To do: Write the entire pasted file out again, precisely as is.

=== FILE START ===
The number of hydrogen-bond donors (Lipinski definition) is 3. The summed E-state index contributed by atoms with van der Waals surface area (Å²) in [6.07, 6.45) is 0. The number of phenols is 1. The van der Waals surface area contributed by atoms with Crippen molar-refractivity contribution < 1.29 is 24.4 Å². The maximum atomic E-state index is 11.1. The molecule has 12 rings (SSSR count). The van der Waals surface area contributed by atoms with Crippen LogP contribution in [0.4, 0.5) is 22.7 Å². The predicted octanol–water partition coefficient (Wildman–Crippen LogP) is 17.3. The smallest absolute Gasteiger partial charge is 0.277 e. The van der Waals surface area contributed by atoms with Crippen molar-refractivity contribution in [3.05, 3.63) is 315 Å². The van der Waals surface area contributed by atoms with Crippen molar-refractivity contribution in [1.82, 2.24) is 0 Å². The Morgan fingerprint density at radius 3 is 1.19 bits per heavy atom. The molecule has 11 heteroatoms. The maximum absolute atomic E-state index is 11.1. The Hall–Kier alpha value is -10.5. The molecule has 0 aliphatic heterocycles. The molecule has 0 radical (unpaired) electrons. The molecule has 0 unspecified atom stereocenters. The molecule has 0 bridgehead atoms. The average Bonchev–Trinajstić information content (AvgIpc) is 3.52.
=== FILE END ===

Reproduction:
The number of hydrogen-bond donors (Lipinski definition) is 3. The summed E-state index contributed by atoms with van der Waals surface area (Å²) in [6.07, 6.45) is 0. The number of phenols is 1. The van der Waals surface area contributed by atoms with Crippen molar-refractivity contribution < 1.29 is 24.4 Å². The maximum atomic E-state index is 11.1. The molecule has 12 rings (SSSR count). The van der Waals surface area contributed by atoms with Crippen LogP contribution in [0.4, 0.5) is 22.7 Å². The predicted octanol–water partition coefficient (Wildman–Crippen LogP) is 17.3. The smallest absolute Gasteiger partial charge is 0.277 e. The van der Waals surface area contributed by atoms with Crippen molar-refractivity contribution in [3.05, 3.63) is 315 Å². The van der Waals surface area contributed by atoms with Crippen molar-refractivity contribution in [1.82, 2.24) is 0 Å². The Morgan fingerprint density at radius 3 is 1.19 bits per heavy atom. The molecule has 11 heteroatoms. The maximum absolute atomic E-state index is 11.1. The Hall–Kier alpha value is -10.5. The molecule has 0 aliphatic heterocycles. The molecule has 0 radical (unpaired) electrons. The molecule has 0 unspecified atom stereocenters. The molecule has 0 bridgehead atoms. The average Bonchev–Trinajstić information content (AvgIpc) is 3.52.